IHOP SHOOTING: Sencion described as ‘quiet’ and ‘nice’ by patrons | TahoeDailyTribune.com

IHOP SHOOTING: Sencion described as ‘quiet’ and ‘nice’ by patrons

Adam Jensen
Adam Jensen / Tahoe Daily TribuneFBI agents search the Mi Pueblo Meat Market, where Eduardo Sencion worked, Wednesday morning.

SOUTH LAKE TAHOE, Calif. – As FBI agents combed through the Mi Pueblo Meat Market Wednesday morning, regulars at the store expressed disbelief that someone they knew to be friendly and quiet could be responsible for seemingly indiscriminate and brutal killings.

Authorities identified Eduardo Sencion, 32, as the gunmen in a Tuesday morning shooting spree at the Carson City IHOP that left five people dead, including Sencion.

Sencion could regularly be found working the cash register at the meat market, said Raul Cabagnot, who lives across the street from the store at 3885 Pioneer Trail near Lake Tahoe Boulevard.

“I said ‘Oh my God, I can’t believe it. It’s my neighbor,’ ” Cabagnot recalled about seeing Sencion’s picture on the television Tuesday night.

Cabagnot said Sencion “didn’t talk,” but never caused any problems or acted out of the ordinary.

More than a dozen FBI agents served a search warrant at the market Wednesday morning, removing several paper and plastic bags of property, as well as what appeared to be two computer towers.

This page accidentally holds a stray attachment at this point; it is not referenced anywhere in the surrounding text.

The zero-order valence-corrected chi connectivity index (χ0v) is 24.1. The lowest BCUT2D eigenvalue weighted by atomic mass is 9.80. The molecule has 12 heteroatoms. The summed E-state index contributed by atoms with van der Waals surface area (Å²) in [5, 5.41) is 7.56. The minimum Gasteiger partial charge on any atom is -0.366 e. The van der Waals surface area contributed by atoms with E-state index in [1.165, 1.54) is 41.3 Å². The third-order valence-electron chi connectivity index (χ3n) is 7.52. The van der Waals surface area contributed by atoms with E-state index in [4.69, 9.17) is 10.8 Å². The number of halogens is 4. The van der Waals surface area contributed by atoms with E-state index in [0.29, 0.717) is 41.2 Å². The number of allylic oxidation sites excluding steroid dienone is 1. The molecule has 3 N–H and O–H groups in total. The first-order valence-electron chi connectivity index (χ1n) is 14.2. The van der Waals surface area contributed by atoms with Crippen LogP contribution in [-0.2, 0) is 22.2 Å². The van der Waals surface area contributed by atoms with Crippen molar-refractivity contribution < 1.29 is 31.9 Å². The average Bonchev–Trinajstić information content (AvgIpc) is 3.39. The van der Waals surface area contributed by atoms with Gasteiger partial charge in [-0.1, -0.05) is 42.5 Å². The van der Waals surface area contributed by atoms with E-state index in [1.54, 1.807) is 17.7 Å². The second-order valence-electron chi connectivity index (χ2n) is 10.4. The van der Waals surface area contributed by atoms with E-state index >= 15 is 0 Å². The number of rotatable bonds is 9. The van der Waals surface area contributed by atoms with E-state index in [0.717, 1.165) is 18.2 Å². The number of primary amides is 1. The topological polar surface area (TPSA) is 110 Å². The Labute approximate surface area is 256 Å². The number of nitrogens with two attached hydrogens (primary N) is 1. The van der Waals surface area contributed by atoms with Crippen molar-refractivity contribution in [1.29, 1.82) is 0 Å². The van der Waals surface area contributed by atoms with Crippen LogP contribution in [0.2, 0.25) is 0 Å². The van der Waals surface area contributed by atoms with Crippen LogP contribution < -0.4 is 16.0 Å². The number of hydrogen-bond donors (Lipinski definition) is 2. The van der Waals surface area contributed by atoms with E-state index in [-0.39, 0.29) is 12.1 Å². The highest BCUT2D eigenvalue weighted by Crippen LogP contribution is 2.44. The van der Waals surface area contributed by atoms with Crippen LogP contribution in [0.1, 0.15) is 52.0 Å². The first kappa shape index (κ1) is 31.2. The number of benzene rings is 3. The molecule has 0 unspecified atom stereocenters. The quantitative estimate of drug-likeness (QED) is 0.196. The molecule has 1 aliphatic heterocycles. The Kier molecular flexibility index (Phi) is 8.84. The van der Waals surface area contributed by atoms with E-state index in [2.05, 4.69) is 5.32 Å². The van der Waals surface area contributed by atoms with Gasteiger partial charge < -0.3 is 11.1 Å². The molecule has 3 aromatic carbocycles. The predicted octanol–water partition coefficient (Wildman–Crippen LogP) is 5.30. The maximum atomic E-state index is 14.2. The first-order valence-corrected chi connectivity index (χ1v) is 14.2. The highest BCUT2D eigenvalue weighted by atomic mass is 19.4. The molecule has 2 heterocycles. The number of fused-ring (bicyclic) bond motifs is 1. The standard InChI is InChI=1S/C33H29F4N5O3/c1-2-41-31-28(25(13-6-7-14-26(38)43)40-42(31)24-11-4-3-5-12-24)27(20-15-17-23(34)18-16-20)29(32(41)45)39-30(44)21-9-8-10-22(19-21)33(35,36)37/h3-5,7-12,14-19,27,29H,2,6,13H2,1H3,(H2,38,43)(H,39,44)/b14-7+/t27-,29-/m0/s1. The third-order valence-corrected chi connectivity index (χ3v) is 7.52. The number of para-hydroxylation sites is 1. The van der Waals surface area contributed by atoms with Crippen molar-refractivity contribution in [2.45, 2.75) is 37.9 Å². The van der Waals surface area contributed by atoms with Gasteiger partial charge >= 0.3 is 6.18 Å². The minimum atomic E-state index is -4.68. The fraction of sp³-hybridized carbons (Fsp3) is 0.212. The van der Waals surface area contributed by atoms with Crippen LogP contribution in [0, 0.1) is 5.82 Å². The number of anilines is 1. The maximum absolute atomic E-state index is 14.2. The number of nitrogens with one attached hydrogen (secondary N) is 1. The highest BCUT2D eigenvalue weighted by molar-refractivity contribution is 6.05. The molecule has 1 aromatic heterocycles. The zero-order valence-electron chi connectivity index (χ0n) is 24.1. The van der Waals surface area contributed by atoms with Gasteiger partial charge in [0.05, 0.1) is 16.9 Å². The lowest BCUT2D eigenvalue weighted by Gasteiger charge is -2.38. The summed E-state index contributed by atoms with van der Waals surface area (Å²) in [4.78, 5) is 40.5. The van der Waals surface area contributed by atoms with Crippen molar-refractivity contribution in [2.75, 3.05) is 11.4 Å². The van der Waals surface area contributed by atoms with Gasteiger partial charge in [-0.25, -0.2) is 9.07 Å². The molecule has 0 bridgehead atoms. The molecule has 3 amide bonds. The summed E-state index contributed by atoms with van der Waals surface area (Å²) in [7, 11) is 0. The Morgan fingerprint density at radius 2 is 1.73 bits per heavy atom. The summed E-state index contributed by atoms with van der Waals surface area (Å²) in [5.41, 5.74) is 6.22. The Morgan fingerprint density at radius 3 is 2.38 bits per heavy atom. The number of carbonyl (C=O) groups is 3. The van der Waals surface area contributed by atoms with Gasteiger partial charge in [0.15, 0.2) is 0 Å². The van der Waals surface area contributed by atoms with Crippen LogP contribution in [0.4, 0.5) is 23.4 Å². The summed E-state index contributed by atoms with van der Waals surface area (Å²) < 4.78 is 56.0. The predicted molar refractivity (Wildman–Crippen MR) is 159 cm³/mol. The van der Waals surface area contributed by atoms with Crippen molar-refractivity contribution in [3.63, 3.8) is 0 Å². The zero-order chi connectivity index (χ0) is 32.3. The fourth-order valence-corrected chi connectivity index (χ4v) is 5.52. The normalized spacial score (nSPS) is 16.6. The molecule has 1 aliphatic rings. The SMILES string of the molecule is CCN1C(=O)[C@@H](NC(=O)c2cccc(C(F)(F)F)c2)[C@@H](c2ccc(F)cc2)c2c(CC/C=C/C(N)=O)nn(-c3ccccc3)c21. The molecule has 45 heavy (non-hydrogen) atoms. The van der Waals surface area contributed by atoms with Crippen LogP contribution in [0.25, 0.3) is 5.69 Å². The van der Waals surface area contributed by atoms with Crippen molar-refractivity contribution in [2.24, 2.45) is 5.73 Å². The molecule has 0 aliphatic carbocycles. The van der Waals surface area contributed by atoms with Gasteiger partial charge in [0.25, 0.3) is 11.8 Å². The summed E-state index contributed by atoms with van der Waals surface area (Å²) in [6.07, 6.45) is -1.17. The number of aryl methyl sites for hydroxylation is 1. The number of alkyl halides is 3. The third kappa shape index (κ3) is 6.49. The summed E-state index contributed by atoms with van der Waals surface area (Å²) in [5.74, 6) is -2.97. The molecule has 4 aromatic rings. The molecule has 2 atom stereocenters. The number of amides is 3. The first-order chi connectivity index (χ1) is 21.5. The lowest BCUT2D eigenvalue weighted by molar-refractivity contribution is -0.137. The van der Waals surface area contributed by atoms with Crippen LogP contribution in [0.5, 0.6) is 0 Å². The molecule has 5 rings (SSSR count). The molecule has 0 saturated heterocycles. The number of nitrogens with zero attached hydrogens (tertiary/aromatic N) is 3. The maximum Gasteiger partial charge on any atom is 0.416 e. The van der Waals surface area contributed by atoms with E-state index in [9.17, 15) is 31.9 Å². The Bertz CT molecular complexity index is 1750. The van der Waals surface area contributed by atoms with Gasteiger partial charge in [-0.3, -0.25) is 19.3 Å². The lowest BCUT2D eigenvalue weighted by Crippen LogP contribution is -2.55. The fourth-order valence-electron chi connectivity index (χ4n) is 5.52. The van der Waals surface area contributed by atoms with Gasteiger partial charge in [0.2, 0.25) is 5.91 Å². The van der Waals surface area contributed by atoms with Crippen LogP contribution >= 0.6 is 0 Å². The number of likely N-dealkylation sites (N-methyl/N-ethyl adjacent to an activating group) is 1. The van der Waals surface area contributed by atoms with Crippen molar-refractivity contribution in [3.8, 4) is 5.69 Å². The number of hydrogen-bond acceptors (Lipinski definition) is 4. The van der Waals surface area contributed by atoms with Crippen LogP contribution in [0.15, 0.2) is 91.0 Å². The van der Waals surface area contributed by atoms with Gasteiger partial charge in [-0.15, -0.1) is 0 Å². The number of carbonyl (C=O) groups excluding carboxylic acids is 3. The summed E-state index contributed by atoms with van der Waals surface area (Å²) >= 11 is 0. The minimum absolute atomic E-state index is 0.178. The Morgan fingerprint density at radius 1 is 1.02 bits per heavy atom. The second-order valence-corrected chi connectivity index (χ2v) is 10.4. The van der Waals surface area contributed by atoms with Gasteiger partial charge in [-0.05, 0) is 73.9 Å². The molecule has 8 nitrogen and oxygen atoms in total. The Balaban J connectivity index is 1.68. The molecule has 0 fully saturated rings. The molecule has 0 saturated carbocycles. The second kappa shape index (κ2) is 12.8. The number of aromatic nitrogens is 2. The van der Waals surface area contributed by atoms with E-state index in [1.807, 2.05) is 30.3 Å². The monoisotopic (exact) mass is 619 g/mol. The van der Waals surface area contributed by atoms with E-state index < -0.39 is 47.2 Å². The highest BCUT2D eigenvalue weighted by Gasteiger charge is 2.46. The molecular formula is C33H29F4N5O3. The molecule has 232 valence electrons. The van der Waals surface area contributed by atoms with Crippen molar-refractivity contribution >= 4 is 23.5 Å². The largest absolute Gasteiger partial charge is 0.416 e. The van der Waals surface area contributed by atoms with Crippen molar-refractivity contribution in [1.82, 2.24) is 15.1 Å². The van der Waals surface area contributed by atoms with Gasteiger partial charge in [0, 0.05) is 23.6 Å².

South Shore FBI Agency Chris Campion declined to say what agents were looking for specifically, referring comments to the FBI’s Reno office.

A sign on Mi Pueblo’s door said the market would not open today.

About 11 a.m. Wednesday, Arlene Gatto, a Boston resident who is on vacation at the South Shore, hung a small sign near the top of the market’s door.

Using multi-colored markers, Gatto had written: “In our prayers. Always keep love in your heart. Prayers with the families in my thoughts.”

She left a pen attached to the sign, encouraging people to leave their prayers for the families of everyone involved in the shooting.

“He seemed so gentle, just very gentle,” Gatto said about her brief encounter with Sencion at Mi Pueblo Sunday. “But my heart goes out to anybody that has such anger issues in him.”

South Lake Tahoe resident Manny Origenes said the store’s staff, including Sencion, were always very welcoming.

“All the guys that work in that store are very friendly,” Origenes said.

Mi Pueblo patron Doug Faught said he didn’t know Sencion personally, but remarked about never seeing anything unusual about the Carson City resident, whose family owns the market.

“They were just normal damn people,” Faught said. “Maybe he just snapped. I don’t know.”

Jose Briseno, who works at the nearby Americana Village, said he knew Sencion from the shop and described him as “quiet and nice.” Briseno said he was shocked when he read of Sencion’s involvement in the shootings.

“I’d never imagine he’d do that,” Briseno said.

Support Local Journalism

Support Local Journalism

Readers around the Lake Tahoe Basin and beyond make the Tahoe Tribune's work possible. Your financial contribution supports our efforts to deliver quality, locally relevant journalism.

Now more than ever, your support is critical to help us keep our community informed about the evolving coronavirus pandemic and the impact it is having locally. Every contribution, however large or small, will make a difference.

Your donation will help us continue to cover COVID-19 and our other vital local news.

For tax deductible donations, click here.

Start a dialogue, stay on topic and be civil.
If you don't follow the rules, your comment may be deleted.

User Legend: iconModerator iconTrusted User